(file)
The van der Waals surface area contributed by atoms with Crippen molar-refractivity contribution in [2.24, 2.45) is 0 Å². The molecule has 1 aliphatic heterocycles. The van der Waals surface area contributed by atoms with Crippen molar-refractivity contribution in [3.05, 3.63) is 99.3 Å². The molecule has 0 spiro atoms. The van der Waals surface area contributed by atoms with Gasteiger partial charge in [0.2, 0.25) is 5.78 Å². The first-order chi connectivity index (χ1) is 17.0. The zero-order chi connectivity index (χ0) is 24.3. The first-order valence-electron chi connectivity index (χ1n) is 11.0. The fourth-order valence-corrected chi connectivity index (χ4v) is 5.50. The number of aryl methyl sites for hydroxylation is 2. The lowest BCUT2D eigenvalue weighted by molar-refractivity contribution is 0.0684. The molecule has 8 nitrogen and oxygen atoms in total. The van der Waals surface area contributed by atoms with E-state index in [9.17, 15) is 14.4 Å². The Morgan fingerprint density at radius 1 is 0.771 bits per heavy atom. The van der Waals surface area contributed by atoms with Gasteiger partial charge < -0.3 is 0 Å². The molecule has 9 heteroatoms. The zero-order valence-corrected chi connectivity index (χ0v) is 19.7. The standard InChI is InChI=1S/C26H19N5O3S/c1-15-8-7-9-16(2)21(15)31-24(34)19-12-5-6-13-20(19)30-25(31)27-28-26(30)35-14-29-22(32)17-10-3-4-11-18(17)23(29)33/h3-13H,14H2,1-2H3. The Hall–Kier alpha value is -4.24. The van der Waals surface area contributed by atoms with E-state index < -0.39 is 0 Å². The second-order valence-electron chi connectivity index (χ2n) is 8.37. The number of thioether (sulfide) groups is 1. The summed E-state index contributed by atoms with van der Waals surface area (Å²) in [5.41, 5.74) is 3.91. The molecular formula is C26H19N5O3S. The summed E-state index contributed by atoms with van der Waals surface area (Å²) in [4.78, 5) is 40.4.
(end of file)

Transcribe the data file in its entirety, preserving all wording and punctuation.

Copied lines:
The van der Waals surface area contributed by atoms with Crippen molar-refractivity contribution in [2.24, 2.45) is 0 Å². The molecule has 1 aliphatic heterocycles. The van der Waals surface area contributed by atoms with Crippen molar-refractivity contribution in [3.05, 3.63) is 99.3 Å². The molecule has 0 spiro atoms. The van der Waals surface area contributed by atoms with Gasteiger partial charge in [0.2, 0.25) is 5.78 Å². The first-order chi connectivity index (χ1) is 17.0. The zero-order chi connectivity index (χ0) is 24.3. The first-order valence-electron chi connectivity index (χ1n) is 11.0. The fourth-order valence-corrected chi connectivity index (χ4v) is 5.50. The number of aryl methyl sites for hydroxylation is 2. The lowest BCUT2D eigenvalue weighted by molar-refractivity contribution is 0.0684. The molecule has 8 nitrogen and oxygen atoms in total. The van der Waals surface area contributed by atoms with E-state index in [9.17, 15) is 14.4 Å². The Morgan fingerprint density at radius 1 is 0.771 bits per heavy atom. The van der Waals surface area contributed by atoms with Gasteiger partial charge < -0.3 is 0 Å². The molecule has 9 heteroatoms. The zero-order valence-corrected chi connectivity index (χ0v) is 19.7. The standard InChI is InChI=1S/C26H19N5O3S/c1-15-8-7-9-16(2)21(15)31-24(34)19-12-5-6-13-20(19)30-25(31)27-28-26(30)35-14-29-22(32)17-10-3-4-11-18(17)23(29)33/h3-13H,14H2,1-2H3. The Hall–Kier alpha value is -4.24. The van der Waals surface area contributed by atoms with E-state index < -0.39 is 0 Å². The second-order valence-electron chi connectivity index (χ2n) is 8.37. The number of thioether (sulfide) groups is 1. The summed E-state index contributed by atoms with van der Waals surface area (Å²) in [5.41, 5.74) is 3.91. The molecular formula is C26H19N5O3S. The summed E-state index contributed by atoms with van der Waals surface area (Å²) in [4.78, 5) is 40.4.